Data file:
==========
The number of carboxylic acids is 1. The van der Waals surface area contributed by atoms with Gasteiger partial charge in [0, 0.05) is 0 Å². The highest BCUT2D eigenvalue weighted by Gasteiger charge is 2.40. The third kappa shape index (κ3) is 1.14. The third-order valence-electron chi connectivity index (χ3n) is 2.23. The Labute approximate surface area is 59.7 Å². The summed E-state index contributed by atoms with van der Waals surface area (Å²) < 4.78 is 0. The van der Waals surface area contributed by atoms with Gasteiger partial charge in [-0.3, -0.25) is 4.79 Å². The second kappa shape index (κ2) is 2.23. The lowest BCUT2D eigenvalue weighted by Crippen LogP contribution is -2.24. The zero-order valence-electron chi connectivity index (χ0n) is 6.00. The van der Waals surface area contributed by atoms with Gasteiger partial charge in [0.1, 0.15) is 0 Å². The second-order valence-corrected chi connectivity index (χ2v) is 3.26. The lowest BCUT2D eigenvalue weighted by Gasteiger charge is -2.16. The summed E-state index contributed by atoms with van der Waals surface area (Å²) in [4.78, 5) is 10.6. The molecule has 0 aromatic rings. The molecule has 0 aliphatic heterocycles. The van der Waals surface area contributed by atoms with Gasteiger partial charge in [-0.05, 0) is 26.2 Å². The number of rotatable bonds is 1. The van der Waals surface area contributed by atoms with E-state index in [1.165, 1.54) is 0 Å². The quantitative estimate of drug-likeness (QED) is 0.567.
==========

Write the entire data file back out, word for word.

The number of carboxylic acids is 1. The van der Waals surface area contributed by atoms with Gasteiger partial charge in [0, 0.05) is 0 Å². The highest BCUT2D eigenvalue weighted by Gasteiger charge is 2.40. The third kappa shape index (κ3) is 1.14. The third-order valence-electron chi connectivity index (χ3n) is 2.23. The Labute approximate surface area is 59.7 Å². The summed E-state index contributed by atoms with van der Waals surface area (Å²) < 4.78 is 0. The van der Waals surface area contributed by atoms with Gasteiger partial charge in [-0.3, -0.25) is 4.79 Å². The second kappa shape index (κ2) is 2.23. The lowest BCUT2D eigenvalue weighted by Crippen LogP contribution is -2.24. The zero-order valence-electron chi connectivity index (χ0n) is 6.00. The van der Waals surface area contributed by atoms with Gasteiger partial charge in [0.1, 0.15) is 0 Å². The second-order valence-corrected chi connectivity index (χ2v) is 3.26. The lowest BCUT2D eigenvalue weighted by Gasteiger charge is -2.16. The summed E-state index contributed by atoms with van der Waals surface area (Å²) in [4.78, 5) is 10.6. The molecule has 0 aromatic rings. The molecule has 0 aliphatic heterocycles. The van der Waals surface area contributed by atoms with Gasteiger partial charge in [-0.05, 0) is 26.2 Å². The number of rotatable bonds is 1. The van der Waals surface area contributed by atoms with E-state index in [1.165, 1.54) is 0 Å². The quantitative estimate of drug-likeness (QED) is 0.567.